At 78, W. Steve Seltzer is at the top of his game. His eyes are sharp. His hands are steady. His skills are as refined as ever. Where some artists experience a decline in their golden years, Seltzer continues onward and upward—a blessing he owes to good health, luck, and an interminable sense of curiosity.

“If anything, I think my art is getting better,” he says.

Collectors and critics would be hard-pressed to disagree. Seltzer’s mastery of color and value has become even more polished with each passing year. His continued study of
art, across all genres, has produced more versatility in his techniques and more distinct originality in his style. His love of Western subjects manifests in artworks which are not only truthful in a historical sense, but in spirit as well. In fact, of all his attributes, Seltzer’s most valuable may be his perception of the West and how we, as a culture, connect with it.

“I love to paint Montana’s landscape, but I’ll often add in a Native American camp or figures from the 1800s because that’s what resonates with patrons,” he explains. “The only indication of time period is the figures’ costuming.”

In this, Seltzer reveals that these Western landscapes—and his depictions of them in art—are timeless.

It Runs in the Family

Art has always been the backdrop of Seltzer’s life. His father, Walter, had the talent to be a great painter, but he was a product of the Depression years. In those days, you were lucky if you had any job; you couldn’t hope to make a living selling paintings. (Who would buy them?) Pursuing a career in art was out of the question.

“He felt strongly he had a responsibility to feed his family,” Seltzer reflects. “I think it’s unfortunate he missed his opportunity. I got mine.”

Steve Seltzer painted his first oil painting at 17. By 23, he sold his work in the very first C.M. Russell Art Auction, and by 28, he was a full-time artist. Everyone was quick to draw parallels between him and his grandfather, O.C. Seltzer, who was (and arguably is) Great Falls’ most prolific artist after C.M. Russell. In fact, O.C. and C.M. were good friends.

“Grandpa used to sell watercolors for Russell. He did it as a favor so that Nancy wouldn’t know about the transaction. It gave Russell some walkin’ around money,” laughs Steve Seltzer.
“Russell didn’t drink, but he liked to buy drinks for his friends, Grandpa being one of them.”

O.C. Seltzer first met Charlie Russell in 1897. He was twenty years old and Charlie was thirteen years his senior. At the time, O.C. was working as a machinist (his attention to detail serving him well in the profession). Despite the age difference, O.C. and Charlie became fast friends, bonding over their mutual interests in Montana and the Old West. As the sun began to set on the Open Frontier, both men sought to record the vanishing era through art.

O.C. quit his job as a mechanist and became a full-time artist in 1926, going on to paint more than 3,000 original paintings. That same year, Charlie Russell passed away.
While many have compared the work of the two men, Steve Seltzer doesn’t think his grandfather would have taken issue playing second to Charlie.

“Nobody will ever be bigger than Russell,” he says. “But Russell was a really modest man. I think he’d be pleased with what’s happened with his legacy. And I think he’d be pleased that my grandfather is there along with him.”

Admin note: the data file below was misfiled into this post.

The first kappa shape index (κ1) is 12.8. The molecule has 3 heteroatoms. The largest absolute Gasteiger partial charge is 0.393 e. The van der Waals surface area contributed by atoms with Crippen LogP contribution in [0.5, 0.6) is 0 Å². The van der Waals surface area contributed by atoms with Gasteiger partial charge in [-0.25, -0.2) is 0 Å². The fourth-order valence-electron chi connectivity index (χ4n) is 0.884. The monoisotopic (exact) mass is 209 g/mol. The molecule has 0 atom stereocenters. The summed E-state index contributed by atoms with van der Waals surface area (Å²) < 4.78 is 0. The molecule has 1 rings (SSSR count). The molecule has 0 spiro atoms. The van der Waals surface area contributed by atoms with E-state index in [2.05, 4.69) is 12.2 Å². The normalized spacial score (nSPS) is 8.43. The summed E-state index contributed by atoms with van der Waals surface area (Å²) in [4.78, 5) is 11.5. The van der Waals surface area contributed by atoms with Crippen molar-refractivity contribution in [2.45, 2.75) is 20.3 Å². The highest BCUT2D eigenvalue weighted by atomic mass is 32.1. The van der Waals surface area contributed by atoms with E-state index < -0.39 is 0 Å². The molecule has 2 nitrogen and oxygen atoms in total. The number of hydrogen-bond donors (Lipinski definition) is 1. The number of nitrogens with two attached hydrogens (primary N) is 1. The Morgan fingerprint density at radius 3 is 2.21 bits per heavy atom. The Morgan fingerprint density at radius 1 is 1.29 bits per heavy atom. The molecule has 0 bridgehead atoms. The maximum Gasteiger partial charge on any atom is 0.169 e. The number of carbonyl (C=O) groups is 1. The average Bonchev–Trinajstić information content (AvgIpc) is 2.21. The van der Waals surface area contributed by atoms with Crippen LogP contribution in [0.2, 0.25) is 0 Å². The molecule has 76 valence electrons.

Steve Seltzer has great respect for both men and is proud each time he visits the C.M. Russell Museum, which now contains the “O.C. Seltzer Room,” a rotating collection of 145 original O.C. Seltzer paintings.

Legacies Entwined

While the legacies of C.M. Russell and O.C. Seltzer were already closely tied, Steve Seltzer’s career in art has only further entwined them. For years, he has worked with the C.M. Russell Museum to authenticate original Russell artworks, and he is locally renowned for being the sole artist to have participated in every Russell Art Auction since its inception in 1969.

“There were only like 20 to 25 artists that first year. When it was over, the Tribune printed an article that said ‘$25,000 Worth of Art Sold,’” he remembers. “That was the sum total. Now it’s grown to millions in sales.”

This year marks the 53rd Russell Auction and the 53rd time Seltzer will have participated in it. (The 2020 auction was cancelled due to the COVID-19 pandemic.) Over time, the auction has experienced ups and downs, seen its fair share of celebrities, and had an immeasurable impact on the community of Great Falls.

“It’s grown into something very important,” says Seltzer, “and it’s endured.”

Transcending Time

Seltzer doesn’t shy away from the reality of his career; it’s drawing nearer to an end. But as long as his senses remain sharp, he plans to keep painting. And he plans to keep improving.

“You never stop learning,” he says. “The best thing an artist can do—and the hardest thing an artist can do, especially if they enjoy some success—is to let go of the tried and true formula and experiment with new techniques.”

He hopes that up-and-coming artists will take this advice to heart, including local high schoolers, for whom the Seltzer family has set up an art scholarship program. At C.M. Russell High School, they have even established an O.C. Seltzer Gallery on the student campus.

You could say this completes the circle for Steve Seltzer, by linking those who inspired Steve and those who are sure to be inspired by him. For more than sixty years, he has captured the West’s enduring truths on canvas. It is his heritage. It is his legacy. And it is one of the greatest joys of his life.

The West can never die so long as great men continue to paint it.

“I’ve got a few more in me,” says Seltzer.

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